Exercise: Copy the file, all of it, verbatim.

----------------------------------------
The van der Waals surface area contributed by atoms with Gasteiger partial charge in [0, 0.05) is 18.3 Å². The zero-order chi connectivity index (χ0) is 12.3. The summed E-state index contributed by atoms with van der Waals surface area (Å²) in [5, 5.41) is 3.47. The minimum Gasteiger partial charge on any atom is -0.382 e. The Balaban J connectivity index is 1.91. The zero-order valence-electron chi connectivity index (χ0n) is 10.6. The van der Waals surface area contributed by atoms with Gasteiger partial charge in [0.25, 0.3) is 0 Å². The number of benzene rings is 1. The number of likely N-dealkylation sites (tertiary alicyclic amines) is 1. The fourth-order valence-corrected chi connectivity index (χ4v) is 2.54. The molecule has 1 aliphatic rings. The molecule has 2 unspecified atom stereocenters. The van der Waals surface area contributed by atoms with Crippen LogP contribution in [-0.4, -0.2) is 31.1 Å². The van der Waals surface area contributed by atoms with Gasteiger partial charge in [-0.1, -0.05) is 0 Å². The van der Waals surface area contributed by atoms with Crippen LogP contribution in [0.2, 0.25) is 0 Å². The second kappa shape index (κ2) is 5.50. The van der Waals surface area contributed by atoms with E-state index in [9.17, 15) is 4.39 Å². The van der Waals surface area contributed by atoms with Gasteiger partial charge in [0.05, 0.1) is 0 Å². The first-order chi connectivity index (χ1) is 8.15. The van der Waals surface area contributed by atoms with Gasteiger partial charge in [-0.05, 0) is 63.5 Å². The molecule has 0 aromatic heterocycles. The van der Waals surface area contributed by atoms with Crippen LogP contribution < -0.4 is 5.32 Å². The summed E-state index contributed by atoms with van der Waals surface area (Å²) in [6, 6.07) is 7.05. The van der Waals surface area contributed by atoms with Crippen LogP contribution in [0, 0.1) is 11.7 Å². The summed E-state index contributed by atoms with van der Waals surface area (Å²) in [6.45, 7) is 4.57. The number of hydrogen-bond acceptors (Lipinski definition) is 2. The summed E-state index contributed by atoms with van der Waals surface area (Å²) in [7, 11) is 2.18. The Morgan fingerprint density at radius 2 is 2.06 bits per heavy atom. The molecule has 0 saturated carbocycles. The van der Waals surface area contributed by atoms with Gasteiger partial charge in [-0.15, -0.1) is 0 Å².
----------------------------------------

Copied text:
The van der Waals surface area contributed by atoms with Gasteiger partial charge in [0, 0.05) is 18.3 Å². The zero-order chi connectivity index (χ0) is 12.3. The summed E-state index contributed by atoms with van der Waals surface area (Å²) in [5, 5.41) is 3.47. The minimum Gasteiger partial charge on any atom is -0.382 e. The Balaban J connectivity index is 1.91. The zero-order valence-electron chi connectivity index (χ0n) is 10.6. The van der Waals surface area contributed by atoms with Gasteiger partial charge in [0.25, 0.3) is 0 Å². The number of benzene rings is 1. The number of likely N-dealkylation sites (tertiary alicyclic amines) is 1. The fourth-order valence-corrected chi connectivity index (χ4v) is 2.54. The molecule has 1 aliphatic rings. The molecule has 2 unspecified atom stereocenters. The van der Waals surface area contributed by atoms with Crippen LogP contribution in [-0.4, -0.2) is 31.1 Å². The van der Waals surface area contributed by atoms with Gasteiger partial charge in [-0.1, -0.05) is 0 Å². The van der Waals surface area contributed by atoms with Crippen LogP contribution in [0.2, 0.25) is 0 Å². The second kappa shape index (κ2) is 5.50. The van der Waals surface area contributed by atoms with E-state index in [9.17, 15) is 4.39 Å². The van der Waals surface area contributed by atoms with Gasteiger partial charge in [0.05, 0.1) is 0 Å². The first-order chi connectivity index (χ1) is 8.15. The van der Waals surface area contributed by atoms with Gasteiger partial charge in [-0.05, 0) is 63.5 Å². The molecule has 0 aromatic heterocycles. The van der Waals surface area contributed by atoms with Crippen LogP contribution < -0.4 is 5.32 Å². The summed E-state index contributed by atoms with van der Waals surface area (Å²) in [6, 6.07) is 7.05. The van der Waals surface area contributed by atoms with Crippen LogP contribution in [0, 0.1) is 11.7 Å². The summed E-state index contributed by atoms with van der Waals surface area (Å²) in [6.45, 7) is 4.57. The number of hydrogen-bond acceptors (Lipinski definition) is 2. The summed E-state index contributed by atoms with van der Waals surface area (Å²) in [7, 11) is 2.18. The Morgan fingerprint density at radius 2 is 2.06 bits per heavy atom. The molecule has 0 saturated carbocycles. The van der Waals surface area contributed by atoms with Gasteiger partial charge in [-0.15, -0.1) is 0 Å².